Thank God for that! Since when is snow a good thing? Ask the homeless man outside your window, Snow = Hypothermia and Frost Bite. Have you ever tried to dress up like a slutty clown when it's snowing?It's not the nicest thing. It's shitloads of nipple erectus and I can't feel my treasure trail. 

The greatest gift they'll get there is life.
Again with the here there thing. But it doesn't matter. Life is brilliant wherever you are. MOre life for everyone!

Where nothing ever grows,
No rain or rivers flow.
Hold on! I think I'm gerring it. Dude's talking about Africa! Are you trying to say that in 2010, there was no rain... that no rivers flowed, and nothing grew? Dude you are wrong for that. Did you not have one cup of Kenyan/Ethiopian coffee in 2010 Bob? You know coffee is a plant right? It isn't the biproduct of African Volcanic ash you know.

Do they know it's Christmastime at all? 
This is a tough one but I think so. Almost everyone has a calendar now. 

Here's to you?
Raise a glass for everyone
Spare a thought this yuletide for the deprived
If the table was turned would you survive

Very good questions I think. But you need not look too far. There's a suicidal brother not too far from you. All you have to do is give a couple of thousands to Samaritans, so that they can afford a new campaign, that way, when suicidal bruv is about to off himself he'll remember to send an email to, and they'll do everything they can to talk bruv out of it. 

Here's to them
Underneath that burning sun

Isn't this why you holiday in Egypt and Gambia in Christmas? The Burning sun can be a good thing man! All you need is some air conditioning and you'll be A Ok. 

You ain't gotta feel guilt just selfless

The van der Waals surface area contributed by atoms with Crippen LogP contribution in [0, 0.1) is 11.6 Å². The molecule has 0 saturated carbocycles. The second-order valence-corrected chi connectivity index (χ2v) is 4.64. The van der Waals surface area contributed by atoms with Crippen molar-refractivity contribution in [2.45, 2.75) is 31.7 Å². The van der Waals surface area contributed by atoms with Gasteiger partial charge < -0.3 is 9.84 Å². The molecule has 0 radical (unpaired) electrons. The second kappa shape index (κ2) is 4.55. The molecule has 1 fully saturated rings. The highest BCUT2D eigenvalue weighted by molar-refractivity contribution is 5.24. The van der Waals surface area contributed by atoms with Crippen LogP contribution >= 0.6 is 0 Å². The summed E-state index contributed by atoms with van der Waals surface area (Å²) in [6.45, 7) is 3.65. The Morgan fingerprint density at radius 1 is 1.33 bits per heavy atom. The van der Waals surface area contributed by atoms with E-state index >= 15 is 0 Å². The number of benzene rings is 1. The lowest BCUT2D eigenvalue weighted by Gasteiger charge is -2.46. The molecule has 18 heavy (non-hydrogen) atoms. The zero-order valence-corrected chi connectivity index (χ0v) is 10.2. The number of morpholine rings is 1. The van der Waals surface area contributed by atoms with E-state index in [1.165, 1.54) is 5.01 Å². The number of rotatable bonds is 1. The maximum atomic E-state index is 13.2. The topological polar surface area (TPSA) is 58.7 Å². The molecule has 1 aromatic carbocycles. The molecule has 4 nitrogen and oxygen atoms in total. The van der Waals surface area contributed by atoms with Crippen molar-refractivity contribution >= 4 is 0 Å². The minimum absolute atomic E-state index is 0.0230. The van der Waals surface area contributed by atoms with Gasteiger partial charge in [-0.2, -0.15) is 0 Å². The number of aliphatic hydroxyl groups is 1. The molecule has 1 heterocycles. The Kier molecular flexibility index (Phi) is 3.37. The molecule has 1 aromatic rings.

Give a little help to the helpless.

We've been through this already. There are helpless people everywhere. Stop implying that Africa's the hoe of helpless people. I don't even feel fine calling Africa Africa. Africa isn't a country and stuff.

DO they know it's Christmas time at all?
It's starting to get a little bit repetitive now. :(

That was in 2010. I thought we were done with all of that patronising, us them, here there, stuff, but apparently I was wrong. Ebola, presented good old Bob with the opportunity to gift us with a threepeat and he jumped at it. He gave us Band aid 30, aka Band aid 3.0. It's almost identical to the one that came before it, in that it's got a lot of the same lines, so you can infer that the here - there, us - them, thing remains.

It's all the same until you get to,

There's a world outside your window, and it's a world of dread and fear.

After that it's genius.

Where a kiss of love can kill you,
 I know Ebola's spread through bodily fluids and saliva's one of them, but what of the flu? Isn't the flu a far bigger deal than Ebola? Don't 49,000 people in the U.S.A die from the flu? But thanks for letting us know. Angelique Kidjo sang this line, and in the song, I guess she's the token African person. She's your standard on offensiveness. You're thinking, if she's fine with it, the they're all going to be fine with it. No. I can't speak for that many people, but I'm not cool with it. That's how if I make it out of Lagos for Christmas and end up at a nice New Years Party the girls will be unwilling to pull me because, I'm black, and West African. It isn't fair. 

And there's death in every tear,
I suppose there's death in a lot of tears. When my dog died, there was death in my tears right? 

And the Christmas bells that ring there are the clanging chimes of doom.